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5 Vegan Calcium Sources

Written by Dr. Group, DC Founder
Fig is one of several vegan calcium sources.

People who are beginning to implement more vegan foods into their diet are usually concerned with the nutritional give-and-take that happens when you exclude certain types of food. Specifically, when it comes to cutting out dairy, most people are concerned with how that will affect their calcium intake. The good news is that vegan sources of calcium certainly do exist and, whereas dairy products may offer calcium in spite of other health concerns (fat content, hormones, production methods), most vegan sources of calcium have few, if any downsides and contain a large volume of other essential vitamins and nutrients that makes your body happy.

As a side thought, it needs to be said that this information isn't just for vegans. It's been reported that over 75 percent of Americans are actually deficient in calcium. This is a concern that has serious consequences and will continue to have serious consequences. Did you know that within the next decade the surgeon general has projected that half the population over age 50 is going to be at risk for osteoporotic fractures?. Hello! America has a nutrition concern and that includes calcium, don't be one of the statistics!

Here are five sources of calcium that are friendly to all, including vegans. Even if you're not vegan, making a conscious effort to include these foods on your plate can make a serious difference in your calcium intake and probably even get you higher than persons who consume dairy (with an added bonus of vitamins C, K, and a truckload of minerals):

Vegan Sources of Calcium

1. Kale

In addition to being a great food-based protector against radiation, kale also happens to offer up 180 mg of calcium per cup. Creighton University in Omaha Nebraska analyzed the calcium absorption in women who drank milk and compared it to women who consumed kale. The women who consumed kale had higher calcium levels than the milk drinking group and researchers advised of the excellent absorbability of calcium from kale. [1]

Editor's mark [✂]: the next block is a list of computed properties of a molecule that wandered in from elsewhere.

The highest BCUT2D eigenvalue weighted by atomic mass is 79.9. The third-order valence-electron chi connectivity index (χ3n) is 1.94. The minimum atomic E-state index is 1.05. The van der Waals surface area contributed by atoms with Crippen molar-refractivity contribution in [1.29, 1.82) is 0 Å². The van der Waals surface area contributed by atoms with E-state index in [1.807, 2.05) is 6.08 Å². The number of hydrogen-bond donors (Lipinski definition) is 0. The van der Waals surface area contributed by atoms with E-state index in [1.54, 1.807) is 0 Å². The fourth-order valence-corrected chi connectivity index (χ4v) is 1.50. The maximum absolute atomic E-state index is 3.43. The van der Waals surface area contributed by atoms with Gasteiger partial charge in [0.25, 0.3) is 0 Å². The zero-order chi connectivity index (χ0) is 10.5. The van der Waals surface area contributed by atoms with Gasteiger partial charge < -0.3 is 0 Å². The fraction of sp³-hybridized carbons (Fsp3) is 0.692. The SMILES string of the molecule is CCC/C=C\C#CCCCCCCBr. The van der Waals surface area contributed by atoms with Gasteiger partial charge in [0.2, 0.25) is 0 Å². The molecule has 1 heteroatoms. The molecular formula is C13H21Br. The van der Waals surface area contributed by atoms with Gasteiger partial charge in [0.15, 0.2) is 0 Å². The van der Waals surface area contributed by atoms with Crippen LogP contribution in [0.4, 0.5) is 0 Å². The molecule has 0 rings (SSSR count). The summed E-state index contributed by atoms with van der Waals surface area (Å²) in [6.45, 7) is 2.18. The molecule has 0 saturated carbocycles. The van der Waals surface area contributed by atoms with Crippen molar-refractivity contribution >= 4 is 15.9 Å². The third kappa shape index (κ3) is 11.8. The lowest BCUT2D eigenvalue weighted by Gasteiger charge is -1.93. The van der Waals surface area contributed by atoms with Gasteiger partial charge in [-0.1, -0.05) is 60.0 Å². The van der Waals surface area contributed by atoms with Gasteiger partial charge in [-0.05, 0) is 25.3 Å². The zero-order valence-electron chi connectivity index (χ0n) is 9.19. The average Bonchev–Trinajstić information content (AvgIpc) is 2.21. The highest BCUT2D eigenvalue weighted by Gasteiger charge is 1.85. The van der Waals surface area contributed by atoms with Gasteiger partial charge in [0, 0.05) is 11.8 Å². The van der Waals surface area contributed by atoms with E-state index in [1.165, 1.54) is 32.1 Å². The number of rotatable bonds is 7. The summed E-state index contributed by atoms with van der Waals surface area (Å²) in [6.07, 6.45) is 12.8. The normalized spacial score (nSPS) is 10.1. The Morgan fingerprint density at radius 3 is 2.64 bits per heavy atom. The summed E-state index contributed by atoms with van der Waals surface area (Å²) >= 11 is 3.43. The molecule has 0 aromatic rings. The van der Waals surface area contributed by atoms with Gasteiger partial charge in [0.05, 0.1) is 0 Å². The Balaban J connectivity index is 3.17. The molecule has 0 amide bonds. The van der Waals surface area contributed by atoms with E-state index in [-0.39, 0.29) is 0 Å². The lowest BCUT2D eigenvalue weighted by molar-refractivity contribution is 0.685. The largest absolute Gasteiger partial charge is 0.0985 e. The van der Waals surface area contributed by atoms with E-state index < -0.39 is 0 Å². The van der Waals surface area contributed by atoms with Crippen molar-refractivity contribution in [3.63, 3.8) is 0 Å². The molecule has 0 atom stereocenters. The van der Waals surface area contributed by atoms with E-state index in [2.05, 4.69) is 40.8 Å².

2. Collard Greens

Collard greens pack a very strong calcium punch, with 1 cup alone containing 350 mg. With the established recommended intake between 1,000 and 2,000 mg daily for an average person, it only takes a relatively small serving of collard greens and other vegan alternatives to meet this criteria. Research has suggested that the bitter taste of some vegetables, like collard greens, is an indication of high calcium content and some animals can pick up on this. In fact, when given the choice between a low calcium vegetable like broccoli, and a high calcium vegetable like collard greens, calcium deprived mice and rats will choose the collard greens. [2]

3. Almond Butter

If the bitter taste of collard greens leaves you unfulfilled, perhaps almond butter will be your answer. In addition to its great taste and raw quality (when purchased in its raw form) just 2 small tablespoons of almond button contains 86 mg of calcium. Almond butter also provides an alternative, not just for vegans, but persons with food allergies to tree nuts, including peanuts. And actually, it's a better option. When compared to peanut or sunflower seed butter, almond butter has significantly more fiber, calcium, and potassium. [3]

4. Figs

Considered to be a treat by many and actually used historically in dessert-styled candy and pastry dishes, figs contain 120 mg of calcium within only ½ cup. If you have not yet tried figs, you are missing out on a nutrient-loaded and energy dense powerhouse of a food!

5. Blackstrap Molasses

Blackstrap molasses can be really handy as a calcium rich ingredient for a number of savory recipes, including baked beans. Two tablespoons of this black gold hold 400mg of calcium!

Adequate levels of calcium help your body properly develop your teeth and bones... everyone knows this. But, calcium is also involved with brain and cardiovascular health. It's relatively simple to enhance your diet with all-natural, vegan-friendly sources of calcium as long as you make a concerted effort to do so. Conscious eating is always important; getting each and every one of the nutrients your body needs to operate at peak performance is a daily habit and it won't happen by accident.

Calcium Supplements

There are many types of calcium supplements available and some are worthless, literally nothing more than ground-up, encapsulated sea shells- beware of their presence. If you need to fill the nutritional gaps in your diet with a calcium supplement, I recommend IntraCal™, my calcium orotate supplement. Calcium orotate is the most absorbable form of calcium and is the only one I recommend if you're truly trying to achieve the benefits of proper calcium levels.

References (3)
  1. Heaney RP, Weaver CM. Calcium absorption from kale. Am J Clin Nutr. 1990 Apr;51(4):656-7.
  2. Tordoff MG, Sandell MA. Vegetable bitterness is related to calcium content. Appetite. 2009 Apr;52(2):498-504.
  3. R. Thomas, S. Gebhardt. Sunflower seed butter and almond butter as nutrient-rich alternatives to peanut butter (PDF). Beltsville Human Nutrition Research Center.

†Results may vary. Information and statements made are for education purposes and are not intended to replace the advice of your doctor. If you have a severe medical condition or health concern, see your physician.


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